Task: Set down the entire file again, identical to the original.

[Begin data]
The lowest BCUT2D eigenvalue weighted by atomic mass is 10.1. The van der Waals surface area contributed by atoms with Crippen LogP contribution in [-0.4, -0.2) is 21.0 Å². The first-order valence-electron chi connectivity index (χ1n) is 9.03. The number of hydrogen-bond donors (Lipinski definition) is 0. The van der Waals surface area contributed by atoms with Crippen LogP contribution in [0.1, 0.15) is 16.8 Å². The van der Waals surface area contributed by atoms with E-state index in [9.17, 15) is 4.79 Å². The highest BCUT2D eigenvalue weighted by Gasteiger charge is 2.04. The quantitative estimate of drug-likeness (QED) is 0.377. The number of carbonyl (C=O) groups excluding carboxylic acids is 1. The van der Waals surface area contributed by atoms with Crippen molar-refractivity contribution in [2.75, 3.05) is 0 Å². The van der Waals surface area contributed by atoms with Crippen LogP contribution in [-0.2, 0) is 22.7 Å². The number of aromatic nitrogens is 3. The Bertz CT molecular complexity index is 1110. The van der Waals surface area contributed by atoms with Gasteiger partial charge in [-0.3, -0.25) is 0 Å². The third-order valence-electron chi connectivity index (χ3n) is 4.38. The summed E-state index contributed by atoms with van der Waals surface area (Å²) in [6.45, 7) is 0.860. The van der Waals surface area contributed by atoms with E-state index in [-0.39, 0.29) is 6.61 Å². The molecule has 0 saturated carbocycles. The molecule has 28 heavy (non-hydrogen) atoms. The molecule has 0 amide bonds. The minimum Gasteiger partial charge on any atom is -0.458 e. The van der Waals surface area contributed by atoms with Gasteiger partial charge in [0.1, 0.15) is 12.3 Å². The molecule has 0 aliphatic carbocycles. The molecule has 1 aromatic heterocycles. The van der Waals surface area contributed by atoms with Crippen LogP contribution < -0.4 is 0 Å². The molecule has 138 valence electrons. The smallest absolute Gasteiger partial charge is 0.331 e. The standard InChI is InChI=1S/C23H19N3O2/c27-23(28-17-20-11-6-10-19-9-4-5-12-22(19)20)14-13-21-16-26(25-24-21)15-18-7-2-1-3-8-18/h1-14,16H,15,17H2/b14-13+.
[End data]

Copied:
The lowest BCUT2D eigenvalue weighted by atomic mass is 10.1. The van der Waals surface area contributed by atoms with Crippen LogP contribution in [-0.4, -0.2) is 21.0 Å². The first-order valence-electron chi connectivity index (χ1n) is 9.03. The number of hydrogen-bond donors (Lipinski definition) is 0. The van der Waals surface area contributed by atoms with Crippen LogP contribution in [0.1, 0.15) is 16.8 Å². The van der Waals surface area contributed by atoms with E-state index in [9.17, 15) is 4.79 Å². The highest BCUT2D eigenvalue weighted by Gasteiger charge is 2.04. The quantitative estimate of drug-likeness (QED) is 0.377. The number of carbonyl (C=O) groups excluding carboxylic acids is 1. The van der Waals surface area contributed by atoms with Crippen molar-refractivity contribution in [2.75, 3.05) is 0 Å². The van der Waals surface area contributed by atoms with Crippen LogP contribution in [-0.2, 0) is 22.7 Å². The number of aromatic nitrogens is 3. The Bertz CT molecular complexity index is 1110. The van der Waals surface area contributed by atoms with Gasteiger partial charge in [-0.3, -0.25) is 0 Å². The third-order valence-electron chi connectivity index (χ3n) is 4.38. The summed E-state index contributed by atoms with van der Waals surface area (Å²) in [6.45, 7) is 0.860. The van der Waals surface area contributed by atoms with E-state index in [-0.39, 0.29) is 6.61 Å². The molecule has 0 saturated carbocycles. The molecule has 28 heavy (non-hydrogen) atoms. The molecule has 0 amide bonds. The minimum Gasteiger partial charge on any atom is -0.458 e. The van der Waals surface area contributed by atoms with Gasteiger partial charge in [0.1, 0.15) is 12.3 Å². The molecule has 0 aliphatic carbocycles. The molecule has 1 aromatic heterocycles. The van der Waals surface area contributed by atoms with Crippen LogP contribution < -0.4 is 0 Å². The molecule has 138 valence electrons. The smallest absolute Gasteiger partial charge is 0.331 e. The standard InChI is InChI=1S/C23H19N3O2/c27-23(28-17-20-11-6-10-19-9-4-5-12-22(19)20)14-13-21-16-26(25-24-21)15-18-7-2-1-3-8-18/h1-14,16H,15,17H2/b14-13+.